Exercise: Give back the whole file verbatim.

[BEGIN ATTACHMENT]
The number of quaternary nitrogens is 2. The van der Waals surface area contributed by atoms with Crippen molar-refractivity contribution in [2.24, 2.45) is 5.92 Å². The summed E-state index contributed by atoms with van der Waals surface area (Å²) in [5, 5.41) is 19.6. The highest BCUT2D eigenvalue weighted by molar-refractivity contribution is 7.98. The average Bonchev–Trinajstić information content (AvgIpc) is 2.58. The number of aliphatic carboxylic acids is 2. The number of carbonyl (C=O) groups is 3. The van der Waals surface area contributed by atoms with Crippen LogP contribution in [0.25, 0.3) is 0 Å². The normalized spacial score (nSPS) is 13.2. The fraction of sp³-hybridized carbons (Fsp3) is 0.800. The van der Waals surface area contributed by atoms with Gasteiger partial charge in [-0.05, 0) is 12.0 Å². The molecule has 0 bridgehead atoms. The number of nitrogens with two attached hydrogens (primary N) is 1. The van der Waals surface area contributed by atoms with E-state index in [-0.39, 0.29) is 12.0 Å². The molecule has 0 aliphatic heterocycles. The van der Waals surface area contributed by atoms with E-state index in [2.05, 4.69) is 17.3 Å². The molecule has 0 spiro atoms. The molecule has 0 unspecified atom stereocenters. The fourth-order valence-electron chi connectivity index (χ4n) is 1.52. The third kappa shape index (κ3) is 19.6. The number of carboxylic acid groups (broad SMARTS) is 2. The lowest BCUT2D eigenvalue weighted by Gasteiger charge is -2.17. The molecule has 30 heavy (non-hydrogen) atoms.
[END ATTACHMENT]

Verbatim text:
The number of quaternary nitrogens is 2. The van der Waals surface area contributed by atoms with Crippen molar-refractivity contribution in [2.24, 2.45) is 5.92 Å². The summed E-state index contributed by atoms with van der Waals surface area (Å²) in [5, 5.41) is 19.6. The highest BCUT2D eigenvalue weighted by molar-refractivity contribution is 7.98. The average Bonchev–Trinajstić information content (AvgIpc) is 2.58. The number of aliphatic carboxylic acids is 2. The number of carbonyl (C=O) groups is 3. The van der Waals surface area contributed by atoms with Crippen LogP contribution in [0.25, 0.3) is 0 Å². The normalized spacial score (nSPS) is 13.2. The fraction of sp³-hybridized carbons (Fsp3) is 0.800. The van der Waals surface area contributed by atoms with Gasteiger partial charge in [-0.05, 0) is 12.0 Å². The molecule has 0 bridgehead atoms. The number of nitrogens with two attached hydrogens (primary N) is 1. The van der Waals surface area contributed by atoms with E-state index in [-0.39, 0.29) is 12.0 Å². The molecule has 0 aliphatic heterocycles. The van der Waals surface area contributed by atoms with E-state index in [2.05, 4.69) is 17.3 Å². The molecule has 0 spiro atoms. The molecule has 0 unspecified atom stereocenters. The fourth-order valence-electron chi connectivity index (χ4n) is 1.52. The third kappa shape index (κ3) is 19.6. The number of carboxylic acid groups (broad SMARTS) is 2. The lowest BCUT2D eigenvalue weighted by Gasteiger charge is -2.17. The molecule has 30 heavy (non-hydrogen) atoms.